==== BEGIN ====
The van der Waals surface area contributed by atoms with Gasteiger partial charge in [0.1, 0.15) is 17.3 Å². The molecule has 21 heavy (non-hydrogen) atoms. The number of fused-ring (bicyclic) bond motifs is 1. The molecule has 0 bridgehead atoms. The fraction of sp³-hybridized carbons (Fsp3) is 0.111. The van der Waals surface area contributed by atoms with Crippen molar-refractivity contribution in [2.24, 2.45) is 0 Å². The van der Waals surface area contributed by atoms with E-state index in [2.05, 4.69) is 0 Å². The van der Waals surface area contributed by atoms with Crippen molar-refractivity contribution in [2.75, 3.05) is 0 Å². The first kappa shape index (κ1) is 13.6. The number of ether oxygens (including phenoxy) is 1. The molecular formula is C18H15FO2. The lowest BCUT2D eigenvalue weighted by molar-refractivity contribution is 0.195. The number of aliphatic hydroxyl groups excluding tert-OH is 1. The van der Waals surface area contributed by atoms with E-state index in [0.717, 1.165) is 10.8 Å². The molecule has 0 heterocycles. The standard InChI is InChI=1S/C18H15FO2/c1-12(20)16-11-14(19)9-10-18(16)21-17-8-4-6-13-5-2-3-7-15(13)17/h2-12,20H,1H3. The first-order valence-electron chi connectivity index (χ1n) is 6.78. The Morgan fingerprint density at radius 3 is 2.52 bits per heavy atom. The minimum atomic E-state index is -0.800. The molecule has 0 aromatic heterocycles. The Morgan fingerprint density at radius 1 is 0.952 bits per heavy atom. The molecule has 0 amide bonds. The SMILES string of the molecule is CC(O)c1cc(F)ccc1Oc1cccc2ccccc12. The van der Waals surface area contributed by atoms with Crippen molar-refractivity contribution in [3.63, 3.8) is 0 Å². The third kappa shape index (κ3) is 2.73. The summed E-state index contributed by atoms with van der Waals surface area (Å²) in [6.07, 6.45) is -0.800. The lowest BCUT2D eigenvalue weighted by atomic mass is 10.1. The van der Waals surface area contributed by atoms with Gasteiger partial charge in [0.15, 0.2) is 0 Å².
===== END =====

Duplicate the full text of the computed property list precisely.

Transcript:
The van der Waals surface area contributed by atoms with Gasteiger partial charge in [0.1, 0.15) is 17.3 Å². The molecule has 21 heavy (non-hydrogen) atoms. The number of fused-ring (bicyclic) bond motifs is 1. The molecule has 0 bridgehead atoms. The fraction of sp³-hybridized carbons (Fsp3) is 0.111. The van der Waals surface area contributed by atoms with Crippen molar-refractivity contribution in [2.24, 2.45) is 0 Å². The van der Waals surface area contributed by atoms with E-state index in [2.05, 4.69) is 0 Å². The van der Waals surface area contributed by atoms with Crippen molar-refractivity contribution in [2.75, 3.05) is 0 Å². The first kappa shape index (κ1) is 13.6. The number of ether oxygens (including phenoxy) is 1. The molecular formula is C18H15FO2. The lowest BCUT2D eigenvalue weighted by molar-refractivity contribution is 0.195. The number of aliphatic hydroxyl groups excluding tert-OH is 1. The van der Waals surface area contributed by atoms with E-state index in [0.717, 1.165) is 10.8 Å². The molecule has 0 heterocycles. The standard InChI is InChI=1S/C18H15FO2/c1-12(20)16-11-14(19)9-10-18(16)21-17-8-4-6-13-5-2-3-7-15(13)17/h2-12,20H,1H3. The first-order valence-electron chi connectivity index (χ1n) is 6.78. The Morgan fingerprint density at radius 3 is 2.52 bits per heavy atom. The minimum atomic E-state index is -0.800. The molecule has 0 aromatic heterocycles. The Morgan fingerprint density at radius 1 is 0.952 bits per heavy atom. The molecule has 0 amide bonds. The SMILES string of the molecule is CC(O)c1cc(F)ccc1Oc1cccc2ccccc12. The van der Waals surface area contributed by atoms with Crippen molar-refractivity contribution in [3.63, 3.8) is 0 Å². The third kappa shape index (κ3) is 2.73. The summed E-state index contributed by atoms with van der Waals surface area (Å²) in [6.07, 6.45) is -0.800. The lowest BCUT2D eigenvalue weighted by atomic mass is 10.1. The van der Waals surface area contributed by atoms with Gasteiger partial charge in [0.15, 0.2) is 0 Å².